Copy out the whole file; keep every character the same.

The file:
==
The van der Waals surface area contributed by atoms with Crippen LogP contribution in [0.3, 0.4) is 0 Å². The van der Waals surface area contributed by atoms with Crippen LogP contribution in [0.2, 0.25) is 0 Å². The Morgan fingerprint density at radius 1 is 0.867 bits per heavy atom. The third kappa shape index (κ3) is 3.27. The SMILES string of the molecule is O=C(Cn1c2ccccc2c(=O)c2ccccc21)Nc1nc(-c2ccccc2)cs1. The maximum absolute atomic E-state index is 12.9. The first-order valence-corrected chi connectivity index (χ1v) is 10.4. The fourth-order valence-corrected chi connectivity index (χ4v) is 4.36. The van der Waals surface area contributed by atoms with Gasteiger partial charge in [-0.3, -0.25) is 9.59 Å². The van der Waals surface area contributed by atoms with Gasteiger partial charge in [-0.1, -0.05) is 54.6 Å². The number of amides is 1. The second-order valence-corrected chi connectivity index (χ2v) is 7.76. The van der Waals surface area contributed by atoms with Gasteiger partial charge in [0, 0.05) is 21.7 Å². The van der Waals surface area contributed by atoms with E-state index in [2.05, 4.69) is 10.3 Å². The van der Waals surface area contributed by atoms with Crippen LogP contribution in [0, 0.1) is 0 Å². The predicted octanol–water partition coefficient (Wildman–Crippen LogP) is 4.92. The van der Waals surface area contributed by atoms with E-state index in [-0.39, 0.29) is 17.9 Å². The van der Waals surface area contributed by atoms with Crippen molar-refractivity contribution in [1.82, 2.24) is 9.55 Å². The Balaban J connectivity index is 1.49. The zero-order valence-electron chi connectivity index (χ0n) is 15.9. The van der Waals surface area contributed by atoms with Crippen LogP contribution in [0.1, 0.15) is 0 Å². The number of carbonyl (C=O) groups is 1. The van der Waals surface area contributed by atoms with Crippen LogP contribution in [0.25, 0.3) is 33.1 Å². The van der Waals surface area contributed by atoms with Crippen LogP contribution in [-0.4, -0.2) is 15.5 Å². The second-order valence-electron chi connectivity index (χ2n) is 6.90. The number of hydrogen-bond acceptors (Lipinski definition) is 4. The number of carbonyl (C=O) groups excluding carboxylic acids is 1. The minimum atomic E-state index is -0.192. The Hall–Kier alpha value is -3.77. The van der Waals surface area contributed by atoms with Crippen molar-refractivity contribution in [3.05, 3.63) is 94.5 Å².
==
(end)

The van der Waals surface area contributed by atoms with Crippen LogP contribution in [0.3, 0.4) is 0 Å². The van der Waals surface area contributed by atoms with Crippen LogP contribution in [0.2, 0.25) is 0 Å². The Morgan fingerprint density at radius 1 is 0.867 bits per heavy atom. The third kappa shape index (κ3) is 3.27. The SMILES string of the molecule is O=C(Cn1c2ccccc2c(=O)c2ccccc21)Nc1nc(-c2ccccc2)cs1. The maximum absolute atomic E-state index is 12.9. The first-order valence-corrected chi connectivity index (χ1v) is 10.4. The fourth-order valence-corrected chi connectivity index (χ4v) is 4.36. The van der Waals surface area contributed by atoms with Gasteiger partial charge in [-0.3, -0.25) is 9.59 Å². The van der Waals surface area contributed by atoms with Gasteiger partial charge in [-0.1, -0.05) is 54.6 Å². The number of amides is 1. The second-order valence-corrected chi connectivity index (χ2v) is 7.76. The van der Waals surface area contributed by atoms with Gasteiger partial charge in [0, 0.05) is 21.7 Å². The van der Waals surface area contributed by atoms with E-state index in [2.05, 4.69) is 10.3 Å². The van der Waals surface area contributed by atoms with Crippen LogP contribution in [0, 0.1) is 0 Å². The predicted octanol–water partition coefficient (Wildman–Crippen LogP) is 4.92. The van der Waals surface area contributed by atoms with E-state index in [-0.39, 0.29) is 17.9 Å². The van der Waals surface area contributed by atoms with Crippen molar-refractivity contribution in [1.82, 2.24) is 9.55 Å². The Balaban J connectivity index is 1.49. The zero-order valence-electron chi connectivity index (χ0n) is 15.9. The van der Waals surface area contributed by atoms with Crippen LogP contribution in [0.1, 0.15) is 0 Å². The number of carbonyl (C=O) groups is 1. The van der Waals surface area contributed by atoms with Crippen LogP contribution in [0.25, 0.3) is 33.1 Å². The van der Waals surface area contributed by atoms with Crippen LogP contribution in [-0.4, -0.2) is 15.5 Å². The second-order valence-electron chi connectivity index (χ2n) is 6.90. The number of hydrogen-bond acceptors (Lipinski definition) is 4. The number of carbonyl (C=O) groups excluding carboxylic acids is 1. The minimum atomic E-state index is -0.192. The Hall–Kier alpha value is -3.77. The van der Waals surface area contributed by atoms with Crippen molar-refractivity contribution in [3.05, 3.63) is 94.5 Å².